The house captures over 500 years of history and this is key to the visitor experience. It is brought to life by telling the stories of the people who lived and worked there, through all art forms including digital, music, theatre and fine art. The collections show how the house was used as a family home, which was once birthplace to Lord Darnley, notorious husband of Mary Queen of Scots.
Interiors and collections
Following extensive restoration, over 40 interiors now display one of the most important collections of fine and decorative arts in Britain which were designated as being of pre-eminent importance in 1997: the first country house to be recognised in this way. It is a treasure house of outstanding collections including furniture, ceramics, textiles, silver and wallpaper.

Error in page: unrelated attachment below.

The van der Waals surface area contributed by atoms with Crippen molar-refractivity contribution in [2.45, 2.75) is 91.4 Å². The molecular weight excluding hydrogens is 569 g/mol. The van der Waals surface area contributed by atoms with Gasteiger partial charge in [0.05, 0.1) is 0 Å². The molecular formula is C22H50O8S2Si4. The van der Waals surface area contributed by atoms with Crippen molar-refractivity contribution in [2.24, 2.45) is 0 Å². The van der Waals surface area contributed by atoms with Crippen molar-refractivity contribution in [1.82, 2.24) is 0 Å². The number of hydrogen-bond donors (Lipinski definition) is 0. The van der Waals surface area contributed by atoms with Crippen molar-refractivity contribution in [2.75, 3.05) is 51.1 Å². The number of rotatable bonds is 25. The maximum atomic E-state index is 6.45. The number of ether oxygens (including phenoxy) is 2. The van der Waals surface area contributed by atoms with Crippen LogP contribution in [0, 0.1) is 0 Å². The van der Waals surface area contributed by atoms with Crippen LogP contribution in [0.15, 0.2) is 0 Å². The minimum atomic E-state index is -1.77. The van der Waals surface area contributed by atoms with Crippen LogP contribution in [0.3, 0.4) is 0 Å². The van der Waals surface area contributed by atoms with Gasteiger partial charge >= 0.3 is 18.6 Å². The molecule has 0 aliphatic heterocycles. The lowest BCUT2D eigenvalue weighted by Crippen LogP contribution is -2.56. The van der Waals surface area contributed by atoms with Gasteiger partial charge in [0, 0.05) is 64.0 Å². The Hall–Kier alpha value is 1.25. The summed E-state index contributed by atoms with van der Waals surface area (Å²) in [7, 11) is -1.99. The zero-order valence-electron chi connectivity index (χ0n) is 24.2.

The collection has been built up since 1923 when the estate was bought from the Hon. Edward Wood (later the Earl of Halifax) by the city of Leeds and developed as a country house museum, to restore the house and its fine collections to its earlier glory. Despite the sale of many of the furnishings in 1922, the basis of the contents of Temple Newsam House today is still the family collection. This has been added to over the years and now makes up one of the finest publicly owned collections of English decorative art outside London.